Meadowdale Beach Monitoring

Meadowdale Beach Monitoring

Restoration Monitoring

Snohomish County Surface Water Management (SWM) is coordinating with multiple partners to monitoring the effectiveness of the Meadowdale Beach and Estuary Restoration Project. Restoration monitoring partners include Tulalip Tribes, Snohomish County Marine Resources Committee, Edmonds Stream Team, Blue Coast Engineering, U.S. Geologic Survey, and Washington Sea Grant. The monitoring will inform how the restored estuary is adjusting over time to stream and coastal processes, as well as which fish species are using the restored habitats. The estuary, beach, and surrounding vegetation are expected to adjust over time and there is much to be learned from how and where changes occur. As this is the first stream mouth restoration project along the Puget Sound shoreline impacted by the BNSF railroad, effectiveness monitoring is particularly important to inform the design of future restoration projects at other stream mouths. In addition, the effectiveness monitoring provides essential information to document the benefits and sustainability of investments by Snohomish County, the grant funding programs who contributed to the restoration, and to BNSF who controls the right-of-way.

To guide the monitoring, SWM prepared a comprehensive Monitoring Plan. To support the development of the Monitoring Plan, SWM convened a Meadowdale Monitoring Group consisting of scientists and engineers interested in collecting data at Meadowdale Beach Park to evaluate the post-restoration conditions. Environmental Science Associates (ESA) was hired by SWM to prepare the Monitoring Plan.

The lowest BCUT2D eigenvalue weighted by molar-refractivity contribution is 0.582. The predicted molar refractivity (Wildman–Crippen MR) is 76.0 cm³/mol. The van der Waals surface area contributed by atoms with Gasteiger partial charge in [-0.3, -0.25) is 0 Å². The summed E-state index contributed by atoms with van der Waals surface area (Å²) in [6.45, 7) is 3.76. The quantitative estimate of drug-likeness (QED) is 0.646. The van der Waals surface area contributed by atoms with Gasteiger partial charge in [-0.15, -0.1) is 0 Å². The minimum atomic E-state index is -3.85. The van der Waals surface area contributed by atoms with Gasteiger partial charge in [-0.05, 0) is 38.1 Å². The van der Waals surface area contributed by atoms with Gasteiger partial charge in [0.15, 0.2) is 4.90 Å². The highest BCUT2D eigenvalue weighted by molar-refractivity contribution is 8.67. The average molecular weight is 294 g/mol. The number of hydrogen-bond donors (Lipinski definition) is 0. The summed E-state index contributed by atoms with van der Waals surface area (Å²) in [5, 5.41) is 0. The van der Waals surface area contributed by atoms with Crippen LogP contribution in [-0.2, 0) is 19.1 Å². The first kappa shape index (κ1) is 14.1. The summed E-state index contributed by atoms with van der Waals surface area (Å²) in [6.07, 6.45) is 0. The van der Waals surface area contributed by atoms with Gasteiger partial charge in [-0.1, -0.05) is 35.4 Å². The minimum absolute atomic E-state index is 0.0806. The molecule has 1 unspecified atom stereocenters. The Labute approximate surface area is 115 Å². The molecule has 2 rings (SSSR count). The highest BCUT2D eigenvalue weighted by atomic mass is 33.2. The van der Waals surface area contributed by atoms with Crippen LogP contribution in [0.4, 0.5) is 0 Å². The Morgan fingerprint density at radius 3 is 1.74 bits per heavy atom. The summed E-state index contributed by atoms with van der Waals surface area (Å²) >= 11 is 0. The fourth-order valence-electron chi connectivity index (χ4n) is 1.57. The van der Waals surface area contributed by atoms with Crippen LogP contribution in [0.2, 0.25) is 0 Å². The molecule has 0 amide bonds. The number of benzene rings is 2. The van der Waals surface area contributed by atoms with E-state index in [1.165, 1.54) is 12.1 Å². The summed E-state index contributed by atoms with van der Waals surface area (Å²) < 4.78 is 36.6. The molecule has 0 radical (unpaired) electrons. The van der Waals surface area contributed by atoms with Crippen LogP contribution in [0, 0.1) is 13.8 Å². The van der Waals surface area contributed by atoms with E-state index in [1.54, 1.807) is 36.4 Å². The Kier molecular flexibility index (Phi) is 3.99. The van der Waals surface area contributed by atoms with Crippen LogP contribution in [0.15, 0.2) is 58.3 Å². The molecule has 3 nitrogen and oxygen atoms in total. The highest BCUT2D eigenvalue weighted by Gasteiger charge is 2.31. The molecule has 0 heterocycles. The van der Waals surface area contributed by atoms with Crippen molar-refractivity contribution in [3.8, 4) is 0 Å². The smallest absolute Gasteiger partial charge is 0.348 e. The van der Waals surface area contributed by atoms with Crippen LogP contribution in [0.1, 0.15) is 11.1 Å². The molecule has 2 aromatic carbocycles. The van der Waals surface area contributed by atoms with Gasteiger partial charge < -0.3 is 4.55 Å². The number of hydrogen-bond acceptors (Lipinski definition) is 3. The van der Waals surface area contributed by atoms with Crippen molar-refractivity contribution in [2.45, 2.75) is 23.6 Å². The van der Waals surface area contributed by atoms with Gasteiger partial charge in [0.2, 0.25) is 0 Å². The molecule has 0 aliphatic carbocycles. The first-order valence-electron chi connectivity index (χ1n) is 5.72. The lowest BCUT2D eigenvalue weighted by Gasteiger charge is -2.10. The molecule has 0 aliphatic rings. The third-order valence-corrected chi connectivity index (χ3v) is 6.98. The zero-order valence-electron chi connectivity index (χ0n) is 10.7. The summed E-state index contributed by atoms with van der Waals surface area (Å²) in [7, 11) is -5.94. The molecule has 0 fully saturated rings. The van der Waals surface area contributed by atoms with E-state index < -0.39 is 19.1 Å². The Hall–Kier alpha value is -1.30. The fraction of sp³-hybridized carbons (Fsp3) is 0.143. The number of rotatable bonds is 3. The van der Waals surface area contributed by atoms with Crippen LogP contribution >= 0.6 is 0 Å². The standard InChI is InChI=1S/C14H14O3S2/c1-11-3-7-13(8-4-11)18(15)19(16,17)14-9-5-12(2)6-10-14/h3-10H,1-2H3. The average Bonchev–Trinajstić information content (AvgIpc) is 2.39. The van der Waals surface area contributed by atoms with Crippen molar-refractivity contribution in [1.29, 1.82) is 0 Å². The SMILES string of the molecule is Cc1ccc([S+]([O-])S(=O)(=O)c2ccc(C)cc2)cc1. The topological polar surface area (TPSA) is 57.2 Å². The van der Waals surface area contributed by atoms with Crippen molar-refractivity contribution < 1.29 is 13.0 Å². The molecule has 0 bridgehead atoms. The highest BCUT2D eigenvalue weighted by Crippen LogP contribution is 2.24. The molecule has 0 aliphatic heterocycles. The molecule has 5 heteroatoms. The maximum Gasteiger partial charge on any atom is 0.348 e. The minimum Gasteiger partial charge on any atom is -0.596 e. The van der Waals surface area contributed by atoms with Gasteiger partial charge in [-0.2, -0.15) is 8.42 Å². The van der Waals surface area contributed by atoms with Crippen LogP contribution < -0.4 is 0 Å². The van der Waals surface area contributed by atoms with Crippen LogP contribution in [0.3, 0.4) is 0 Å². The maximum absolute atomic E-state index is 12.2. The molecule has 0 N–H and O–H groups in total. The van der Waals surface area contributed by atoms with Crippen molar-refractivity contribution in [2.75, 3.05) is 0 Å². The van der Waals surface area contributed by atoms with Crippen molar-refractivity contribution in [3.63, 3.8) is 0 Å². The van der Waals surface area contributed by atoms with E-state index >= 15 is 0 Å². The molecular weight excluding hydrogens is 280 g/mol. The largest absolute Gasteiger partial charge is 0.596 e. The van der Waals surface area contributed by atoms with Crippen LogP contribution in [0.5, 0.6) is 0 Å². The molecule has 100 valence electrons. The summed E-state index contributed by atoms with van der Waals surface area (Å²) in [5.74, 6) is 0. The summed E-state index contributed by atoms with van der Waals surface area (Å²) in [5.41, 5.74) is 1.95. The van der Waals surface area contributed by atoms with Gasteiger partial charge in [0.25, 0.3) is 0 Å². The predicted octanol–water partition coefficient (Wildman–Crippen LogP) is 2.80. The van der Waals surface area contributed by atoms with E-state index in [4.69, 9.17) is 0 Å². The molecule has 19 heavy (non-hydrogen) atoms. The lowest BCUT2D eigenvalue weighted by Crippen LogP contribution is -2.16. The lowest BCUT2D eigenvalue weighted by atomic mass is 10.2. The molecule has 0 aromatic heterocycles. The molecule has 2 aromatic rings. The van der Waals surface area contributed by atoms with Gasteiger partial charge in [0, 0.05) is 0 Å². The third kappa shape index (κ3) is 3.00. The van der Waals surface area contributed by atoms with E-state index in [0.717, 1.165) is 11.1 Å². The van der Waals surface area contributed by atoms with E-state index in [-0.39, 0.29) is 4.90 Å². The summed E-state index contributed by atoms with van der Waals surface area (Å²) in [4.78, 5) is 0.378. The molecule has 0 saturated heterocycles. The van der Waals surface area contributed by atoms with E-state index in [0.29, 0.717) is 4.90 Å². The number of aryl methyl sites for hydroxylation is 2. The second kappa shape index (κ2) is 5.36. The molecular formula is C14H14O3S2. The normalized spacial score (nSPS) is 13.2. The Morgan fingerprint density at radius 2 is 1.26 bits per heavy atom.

The Monitoring Plan identifies 17 monitoring elements to characterize the biological, physical, and chemical outcomes of the restoration project. The Monitoring Plan focuses on monitoring activities in the first ten years following restoration. Monitoring beyond ten years may continue depending on the findings of the initial ten years and the availability of monitoring funding. Five of the monitoring elements are required as part of the grant funding agreements. These five monitoring elements will be completed by DCNR. The five required monitoring elements focus on fish passage conditions, estuary elevations relative to tidal water levels, stream habitat conditions, large woody debris retention and recruitment, and the survival of planted vegetation.

The Monitoring Plan includes eight additional monitoring elements focused on sediment transport and deposition in the restored estuary and adjacent nearshore, fish use, fish prey production, and additional vegetation performance. Pending the availability of funding, the additional monitoring is planned to be led by SWM, the Tulalip Tribes, or the Edmonds Stream Team (volunteers). Funding for the additional monitoring is being sought. Tulalip Tribes has committed funding from a National Estuary Program grant. The Tulalip Tribes and SWM are seeking additional funding from WDFW’s Estuary and Salmon Restoration Program. The Edmonds Stream Team uses student volunteers to conduct salmon spawning ground surveys.